Unit Economics: What Is It?

Unit economics has become such a buzzword in the world of management consulting that it almost seems passé. Today’s era is of highly publicized yet unprofitable startups raising tens or hundreds of millions of dollars. Their presumption is that they will bend toward profitability with scale, making mastering unit economics more necessary than ever. This is true for those running an actual business as well as those looking to consult for real businesses. In this article we’ll take a look at what unit economics actually is. We’ll offer an overview of how to apply the concept as a framework for real life-businesses. We’ll also provide a variety of unit economics examples, to help solidify your understanding of the concept.

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United States Economic System

Ask yourself: what is the economic system in the United States? It is growth-oriented capitalism, in which companies must find ways to profitably expand into the increasingly globalized network of sales and supply chains. More traditional measures of a business’s global performance at a given moment don’t tell the whole story about how that business’s performance will change as operations expand and costs vary in response to growth.

What Is Unit Economics?

On a basic level, a unit economics definition is a specific business’s profitability relative to each unit they sell. The profitability of each unit is also commonly referred to as the contribution margin. Unit economics offers a valuable framework for high-growth businesses looking to assess the health of their current operations as well as the viability of their long-term evolution & expansion.

Unit economics seeks to offer a valuable predictor of future expansions by emphasizing variable costs. As such, it attempts to ignore fixed costs in an effort to gain a more explicit understanding of a company’s true value-capturing abilities with each product sold. Unit economics asks the basic question: does each sale create or destroy value for your company?

The “unit” portion, then, refers to the minimum portion of your businesses that can be measured to assess revenue. The basic formula is:

Contribution Margin = Unit Revenue – Unit Costs.

The revenue is typically the easier portion to calculate, as it refers to the value earned by each new sale or customer. The costs of each unit are much trickier. A thorough unit economics analysis will seek to account for all variable costs, many of which are somewhat hidden or subtle. Variable costs can be mistaken for fixed costs, even though an expansion of operations will actually lead to variation in all costs (including overhead such as costs of facilities, your workforce, and your technology).

Unit Economics Examples

For many businesses operating with long-term customer relationships (especially subscription-based services), the revenue and costs may be better understood as the Lifetime Value of a customer (LTV) and the Cost of Customer Acquisition (CAC), respectively. In order to properly determine these figures, you need to know the following: the lifespan of a customer, the number of new customers acquired over a given time period, the marketing and sales costs over that same time period, the gross margin, as well as the annual revenue per customer. These can all be complicated to measure in full.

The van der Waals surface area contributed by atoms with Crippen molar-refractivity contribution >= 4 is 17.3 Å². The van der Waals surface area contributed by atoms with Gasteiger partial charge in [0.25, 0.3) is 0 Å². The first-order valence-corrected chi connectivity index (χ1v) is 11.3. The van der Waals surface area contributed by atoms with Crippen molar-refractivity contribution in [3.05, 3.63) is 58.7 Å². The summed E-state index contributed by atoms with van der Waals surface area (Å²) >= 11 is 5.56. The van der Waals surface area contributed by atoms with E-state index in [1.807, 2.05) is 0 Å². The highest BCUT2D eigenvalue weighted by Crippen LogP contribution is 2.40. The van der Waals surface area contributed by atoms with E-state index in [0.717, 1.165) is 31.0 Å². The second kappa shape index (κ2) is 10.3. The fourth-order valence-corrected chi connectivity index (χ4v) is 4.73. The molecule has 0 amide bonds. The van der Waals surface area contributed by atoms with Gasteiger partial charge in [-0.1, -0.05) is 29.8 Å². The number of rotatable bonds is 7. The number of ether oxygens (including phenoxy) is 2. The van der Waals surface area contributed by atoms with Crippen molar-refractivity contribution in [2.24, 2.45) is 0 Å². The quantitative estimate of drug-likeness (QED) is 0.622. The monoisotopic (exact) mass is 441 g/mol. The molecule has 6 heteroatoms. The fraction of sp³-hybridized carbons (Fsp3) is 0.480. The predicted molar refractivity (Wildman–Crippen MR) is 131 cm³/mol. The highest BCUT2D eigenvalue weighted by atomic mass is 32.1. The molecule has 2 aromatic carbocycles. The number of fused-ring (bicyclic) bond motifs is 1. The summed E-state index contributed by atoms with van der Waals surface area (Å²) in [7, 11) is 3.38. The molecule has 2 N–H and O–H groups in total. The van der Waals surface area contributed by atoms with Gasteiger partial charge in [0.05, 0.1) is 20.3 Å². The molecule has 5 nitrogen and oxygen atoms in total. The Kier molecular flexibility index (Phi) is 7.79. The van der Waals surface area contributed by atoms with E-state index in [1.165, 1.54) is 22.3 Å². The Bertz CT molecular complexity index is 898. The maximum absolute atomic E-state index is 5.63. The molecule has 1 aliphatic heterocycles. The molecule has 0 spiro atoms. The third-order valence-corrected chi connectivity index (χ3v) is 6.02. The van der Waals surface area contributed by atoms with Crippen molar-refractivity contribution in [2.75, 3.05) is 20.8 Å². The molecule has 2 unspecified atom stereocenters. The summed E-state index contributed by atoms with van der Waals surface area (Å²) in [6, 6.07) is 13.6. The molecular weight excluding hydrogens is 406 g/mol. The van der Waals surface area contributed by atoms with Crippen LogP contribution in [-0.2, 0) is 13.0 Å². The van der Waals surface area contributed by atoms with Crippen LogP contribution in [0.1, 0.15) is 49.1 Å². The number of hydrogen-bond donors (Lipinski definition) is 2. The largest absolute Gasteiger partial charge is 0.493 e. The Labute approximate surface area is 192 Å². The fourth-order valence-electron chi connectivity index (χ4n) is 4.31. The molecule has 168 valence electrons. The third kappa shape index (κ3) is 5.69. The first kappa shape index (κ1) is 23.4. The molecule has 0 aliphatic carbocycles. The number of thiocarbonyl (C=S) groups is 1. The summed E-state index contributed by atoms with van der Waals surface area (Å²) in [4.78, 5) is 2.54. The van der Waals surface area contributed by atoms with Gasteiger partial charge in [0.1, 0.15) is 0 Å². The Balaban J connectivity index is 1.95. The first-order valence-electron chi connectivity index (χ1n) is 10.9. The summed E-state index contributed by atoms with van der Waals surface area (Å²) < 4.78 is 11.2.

Many businesses fail to grow into profitability because they don’t fully account for the costs that vary with output. Prices associated with production are persistent, even as you project your company’s ability to outgrow them. Conversely, customers can be quite fickle, and often don’t keep patronizing a company as long as the company expects them to. To put it differently, you should be able to calculate and compare the total costs of acquiring customers with the total revenue generated by those customers over time.

Unit Economics Analysis

Unit economics analyses will differ with each company, depending on its business model. An easy example would involve a company that primarily adds value through the sale of a limited number of products, such as a car dealership. The unit would be one car sold. The revenue would be the money earned from the sale of a single car unit. The costs would involve all variable costs, including cost of car itself, commissions to the salesperson, etc.

Running a unit economics analysis on a subscription-based company is slightly trickier. Here, an analysis of the revenue would involve a deeper look at how much revenue the average customer generates over its lifetime. And since there may not be a specific product to measure the costs of, the cost would be all the expenses associated with acquiring each customer (CAC = Customer Acquisition Cost), from marketing to customer service. Many companies offer products on a subscription basis, such as regular meal delivery (think Blue Apron) or entertainment content (think Netflix). For these companies, the cost of producing and delivering those products would be factored in, averaged out over each subscription.


Unit economics offers a simple and granular way to assess a business’s performance and long-term viability. In this economic environment, more and more unprofitable companies are attempting to acquire outside investment and to leverage debt in the hopes that scaling up operations will lead to an increase in profitability. However, this is often a form of magical thinking. A strong and thorough analysis rooted in unit economics, accounting for the ways costs will vary with expansion, will help determine to what extent expansion will change a company’s profitability on a unit-by-unit level. If a company’s basic operations are unable to generate profit with each unit, no amount of investment will save the company long-term.

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